The U.S condemns opioids, yet, lets the FDA release pain medicine 100X’s stronger than Fentanyl.

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The U.S condemns opioids, yet, lets the FDA release pain medicine 100X’s stronger than Fentanyl.

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For those who aren’t acquainted with the opioid epidemic in America, one should know that the one thing to stay away from is Fentanyl. The drug Fentanyl itself is only one of the several different types of opioids being abused. According to the National Institute On Drug Abuse, “everyday more than 130 people in the United States die after overdosing on opioids.” They continue to state that, “The misuse of and addiction to opioids—including prescription pain relievers, heroin, and synthetic opioids such as fentanyl—is a serious national crisis that affects public health as well as social and economic welfare”. The concern has only become worse in the United States, as there has been a very recent, yet steep, rise in Fentanyl linked death marks. Many doctors are starting to warn others that a “third major wave” of drug overdoses are going to be seen very soon.

 

With this being said, another opioid pill, Dsuvia, hit the shelves a few months ago. The pill has been designated to be used only in “health care” settings. However, the general public is starting to question this statement, especially since the Drug Enforcement Administration released a report showing that prescription drugs were responsible for the most overdose deaths of any illicit drugs since 2001. This pill has been shown to be 1,000 times more potent than morphine, and 10 times stronger than Fentanyl, yet was approved by the Food and Drug Administration in November. It was classified as a fast-acting alternative to IV painkillers used in hospitals. The only guarantee the public has on Desuvia is the FDA claiming to have “tight restrictions” on the drug, saying that it will not be available at retail pharmacies for any use.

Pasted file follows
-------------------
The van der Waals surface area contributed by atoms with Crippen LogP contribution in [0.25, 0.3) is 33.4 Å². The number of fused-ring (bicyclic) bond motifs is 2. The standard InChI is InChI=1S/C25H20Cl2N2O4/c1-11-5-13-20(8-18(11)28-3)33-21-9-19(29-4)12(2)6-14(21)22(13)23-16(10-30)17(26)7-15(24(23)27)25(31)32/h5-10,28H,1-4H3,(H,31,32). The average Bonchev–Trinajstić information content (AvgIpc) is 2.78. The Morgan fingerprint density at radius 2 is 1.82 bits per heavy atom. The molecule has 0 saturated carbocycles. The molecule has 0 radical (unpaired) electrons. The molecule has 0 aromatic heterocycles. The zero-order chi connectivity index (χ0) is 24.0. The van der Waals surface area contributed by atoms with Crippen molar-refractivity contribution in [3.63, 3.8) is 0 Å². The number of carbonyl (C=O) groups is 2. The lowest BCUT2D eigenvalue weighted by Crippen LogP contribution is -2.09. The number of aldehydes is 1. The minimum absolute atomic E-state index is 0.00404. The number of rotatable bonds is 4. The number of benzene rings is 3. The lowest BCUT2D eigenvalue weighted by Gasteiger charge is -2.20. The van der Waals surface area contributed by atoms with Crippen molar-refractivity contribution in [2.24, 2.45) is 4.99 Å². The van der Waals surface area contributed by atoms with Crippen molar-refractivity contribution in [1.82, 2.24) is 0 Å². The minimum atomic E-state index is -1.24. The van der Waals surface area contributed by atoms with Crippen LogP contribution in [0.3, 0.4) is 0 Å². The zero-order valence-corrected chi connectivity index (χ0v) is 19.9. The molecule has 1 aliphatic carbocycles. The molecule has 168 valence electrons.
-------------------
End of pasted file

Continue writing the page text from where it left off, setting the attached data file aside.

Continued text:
It is up to the public now to learn and protect their communities from the growing epidemic. Prescription opioids are one of the hardest drugs to stop, since their original recreational use is for pain and injuries. However, the main problem with opioids is not the opioid drug itself, but the repercussions with the drug. Most people who do end up with an opiod addiction, have the pills stopped being prescribed or taken away, but they have no source of rehabilitation. This leads to abusing other substances as a substitute. Many people who stop the use of prescription pills like Xanax, end up being addicted to drugs, such as Heroin, as a substitute.

As more awareness comes to light, it seems that more laws and regulations for doctors are starting to be put in place. There are also families looking for alternatives to the prescription drug in order to avoid tragedy from taking place. It is time for the public to take action and learn about ways to prevent an epidemic from overtaking our communities.